Spontaneous screen videos

I can't post the Outlook/SpamBayes video mentioned in this week's column because it reveals too much information about other people. So instead I've posted some experimental videos of LibraryLookup in action:

I captured these videos with Windows Media Encoder 9, using the settings shown in this screenshot. Each is a bit over 2.5MB, runs about 3 minutes, is stored on a plain Web server, and plays with minimal delay in Windows Media Player 9 on my DSL-connected system.

From the perspective of a Windows-based producer creating a software video for Windows-based consumers, things could hardly be easier. After recording the videos I dropped them into my Radio UserLand upload folder and, minutes later, they were available for progressively-downloadable viewing. The key characteristics of this solution:

I'm well aware that there are many potential producers and consumers who are not Windows-based. Indeed, I'm often among those groups myself. Dealing with that problem sacrifices free, or easy, or both. There are free media converters, but it's not easy to acquire them, use them, and deliver multiple formats in a sane way. There are commercial solutions that make things easy -- by targeting Flash, for example, to avoid the WinMedia/Real/QuickTime fireswamp -- but of course they're not free. I mentioned Qarbon, about which several correspondents have said nice things. I've also been referred to Camtasia Studio, and I'm sure there are others. At some point I'd like to experiment with one or more of these professional tools, but for now, let's stay focused on free and easy.

There's a well-understood need for professional screen video tools. Less obvious is the need for non-professional tools. As is painfully clear from the videos I've made, I'm no Xeni Jardin when it comes to narrating technology. But that's exactly the point. Sure, I'd like to improve my voice skills, and if I were creating a training video I'd have to do just that, or hire a voice talent. But imagine, instead, that I'm simply a user of the software, and that I want to show (and tell) other users how it works.

Software users could help one another, and the industry, if they could narrate their experiences with software, and publish those videos as easily as they can now publish blogs. A huge amount of the knowledge that's transferred about software use takes place among users, in the medium of text -- on forums and now also on blogs. Think how much more effective that knowledge transfer would be if users could capture and upload screen videos.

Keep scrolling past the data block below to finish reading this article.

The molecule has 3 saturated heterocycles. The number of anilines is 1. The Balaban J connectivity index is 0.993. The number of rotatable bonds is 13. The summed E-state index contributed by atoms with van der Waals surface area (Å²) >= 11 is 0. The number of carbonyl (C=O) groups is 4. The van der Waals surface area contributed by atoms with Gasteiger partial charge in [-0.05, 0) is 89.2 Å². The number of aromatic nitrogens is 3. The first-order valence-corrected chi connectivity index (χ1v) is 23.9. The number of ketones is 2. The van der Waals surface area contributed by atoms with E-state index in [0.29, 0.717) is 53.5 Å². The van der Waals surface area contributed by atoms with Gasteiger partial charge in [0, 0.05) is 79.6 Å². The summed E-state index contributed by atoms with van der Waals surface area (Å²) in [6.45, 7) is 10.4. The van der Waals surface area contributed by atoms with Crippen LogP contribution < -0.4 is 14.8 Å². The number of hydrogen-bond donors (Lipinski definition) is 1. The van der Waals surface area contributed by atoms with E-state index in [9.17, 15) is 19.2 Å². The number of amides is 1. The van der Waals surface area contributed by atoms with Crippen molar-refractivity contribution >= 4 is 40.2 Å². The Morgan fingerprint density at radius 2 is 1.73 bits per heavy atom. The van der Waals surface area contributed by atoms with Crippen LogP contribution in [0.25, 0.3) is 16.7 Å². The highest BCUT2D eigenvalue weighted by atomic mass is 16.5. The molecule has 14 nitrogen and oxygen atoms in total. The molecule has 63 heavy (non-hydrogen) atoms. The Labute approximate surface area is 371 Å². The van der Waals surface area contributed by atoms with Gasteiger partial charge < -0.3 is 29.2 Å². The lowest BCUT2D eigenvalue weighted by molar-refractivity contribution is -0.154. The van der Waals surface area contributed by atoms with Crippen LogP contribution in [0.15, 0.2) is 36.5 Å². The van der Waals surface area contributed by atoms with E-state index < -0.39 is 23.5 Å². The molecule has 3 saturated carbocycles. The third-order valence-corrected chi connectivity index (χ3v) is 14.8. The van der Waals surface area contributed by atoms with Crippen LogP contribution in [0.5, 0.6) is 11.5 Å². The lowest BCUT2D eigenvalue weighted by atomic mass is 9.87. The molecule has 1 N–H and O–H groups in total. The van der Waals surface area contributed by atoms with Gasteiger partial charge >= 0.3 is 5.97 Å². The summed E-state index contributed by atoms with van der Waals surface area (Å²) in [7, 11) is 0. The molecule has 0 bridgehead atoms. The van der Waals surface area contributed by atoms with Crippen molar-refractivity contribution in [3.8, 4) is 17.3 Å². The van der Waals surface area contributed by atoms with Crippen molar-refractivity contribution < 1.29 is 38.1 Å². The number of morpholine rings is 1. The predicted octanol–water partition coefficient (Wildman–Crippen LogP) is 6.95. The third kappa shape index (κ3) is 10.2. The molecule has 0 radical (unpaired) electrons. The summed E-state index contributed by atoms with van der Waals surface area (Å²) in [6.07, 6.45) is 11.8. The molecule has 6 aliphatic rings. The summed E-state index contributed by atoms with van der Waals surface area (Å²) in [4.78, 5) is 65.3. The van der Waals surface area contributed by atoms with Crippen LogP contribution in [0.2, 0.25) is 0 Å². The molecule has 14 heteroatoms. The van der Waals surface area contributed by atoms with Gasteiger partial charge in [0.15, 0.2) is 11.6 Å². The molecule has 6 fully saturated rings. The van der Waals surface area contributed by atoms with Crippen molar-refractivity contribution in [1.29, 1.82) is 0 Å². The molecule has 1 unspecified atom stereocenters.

Of course this would make life uncomfortable for software developers who don't want to think about the annoyances that drive users crazy. For example, my wife recently switched from Eudora to Outlook Express. She wanted to Bcc: a message, but couldn't find the button. The reason is that Outlook Express (like Outlook, as a matter of fact) hides it. To get to the place where you can Bcc:, you have to click the To: button. Her response: "How idiotic is that?" And indeed, it's wildly counter-intuitive.

Every application exhibits such annoyances. Developers are blind to them, because they're necessarily focused on making features work. And even experienced users become blind to them, because once you've learned the trick ("click To: or Cc: when you want to Bcc:") the knowledge becomes tacit. To combat this awareness problem, software companies bring in new users, capture their interactions with software on video, and make developers watch the videos. I've been on the receiving end of that treatment; it's painful.

While this focus-group process always improves software, it's expensive. And it doesn't enable users of the shipping product, in the field, to contribute their reactions. Windows Media Encoder, coupled with blog technology, does enable anyone to spontaneously capture and post a screen video that can teach other users about an application, and/or to provide compelling feedback to the developer. I haven't seen this happen yet in blogspace, but I think it can and should. A couple of things (which may or may not already exist) that would help:

One final point for developers: try narrating a video of your own software sometime. It's humbling. When I made these LibraryLookup videos, for example, I was forcibly reminded of all the ways in which LibraryLookup sucks. The canned lists of bookmarklets aren't complete or always accurate. There's no a priori way to know which OPAC your library uses, and therefore which library to search. Nor does the bookmarklet generator adequately solve the problem of identifying your library's OPAC. As I explained the process in the videos, these flaws became painfully apparent because, when we demonstrate and explain, we're forced to experience software from another person's point of view. As a result, I realized that rather than demonstrating workarounds for things like the OPAC-identification issue, I ought to come up with a better solution.

Former URL: http://weblog.infoworld.com/udell/2004/01/16.html#a888